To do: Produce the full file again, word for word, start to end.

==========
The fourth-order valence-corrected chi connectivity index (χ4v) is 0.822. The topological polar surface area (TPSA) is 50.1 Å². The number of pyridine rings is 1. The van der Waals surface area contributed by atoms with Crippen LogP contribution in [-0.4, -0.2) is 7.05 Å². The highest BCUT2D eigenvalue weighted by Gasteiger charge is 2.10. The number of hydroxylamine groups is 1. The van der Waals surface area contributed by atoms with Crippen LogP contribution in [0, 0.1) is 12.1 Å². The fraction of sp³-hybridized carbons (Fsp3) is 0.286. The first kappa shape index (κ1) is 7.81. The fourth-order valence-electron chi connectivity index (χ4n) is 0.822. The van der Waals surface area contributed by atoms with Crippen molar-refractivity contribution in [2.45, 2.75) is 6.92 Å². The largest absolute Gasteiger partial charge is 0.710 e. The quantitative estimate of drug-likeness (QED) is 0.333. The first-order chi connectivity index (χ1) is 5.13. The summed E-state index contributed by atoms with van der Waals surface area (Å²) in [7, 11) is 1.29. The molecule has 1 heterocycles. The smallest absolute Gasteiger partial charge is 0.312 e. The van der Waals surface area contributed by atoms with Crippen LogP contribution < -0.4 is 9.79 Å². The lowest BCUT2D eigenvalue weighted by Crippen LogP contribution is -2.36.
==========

The fourth-order valence-corrected chi connectivity index (χ4v) is 0.822. The topological polar surface area (TPSA) is 50.1 Å². The number of pyridine rings is 1. The van der Waals surface area contributed by atoms with Crippen LogP contribution in [-0.4, -0.2) is 7.05 Å². The highest BCUT2D eigenvalue weighted by Gasteiger charge is 2.10. The number of hydroxylamine groups is 1. The van der Waals surface area contributed by atoms with Crippen LogP contribution in [0, 0.1) is 12.1 Å². The fraction of sp³-hybridized carbons (Fsp3) is 0.286. The first kappa shape index (κ1) is 7.81. The fourth-order valence-electron chi connectivity index (χ4n) is 0.822. The van der Waals surface area contributed by atoms with Crippen molar-refractivity contribution in [2.45, 2.75) is 6.92 Å². The largest absolute Gasteiger partial charge is 0.710 e. The quantitative estimate of drug-likeness (QED) is 0.333. The first-order chi connectivity index (χ1) is 5.13. The summed E-state index contributed by atoms with van der Waals surface area (Å²) in [7, 11) is 1.29. The molecule has 1 heterocycles. The smallest absolute Gasteiger partial charge is 0.312 e. The van der Waals surface area contributed by atoms with Crippen LogP contribution < -0.4 is 9.79 Å². The lowest BCUT2D eigenvalue weighted by Crippen LogP contribution is -2.36.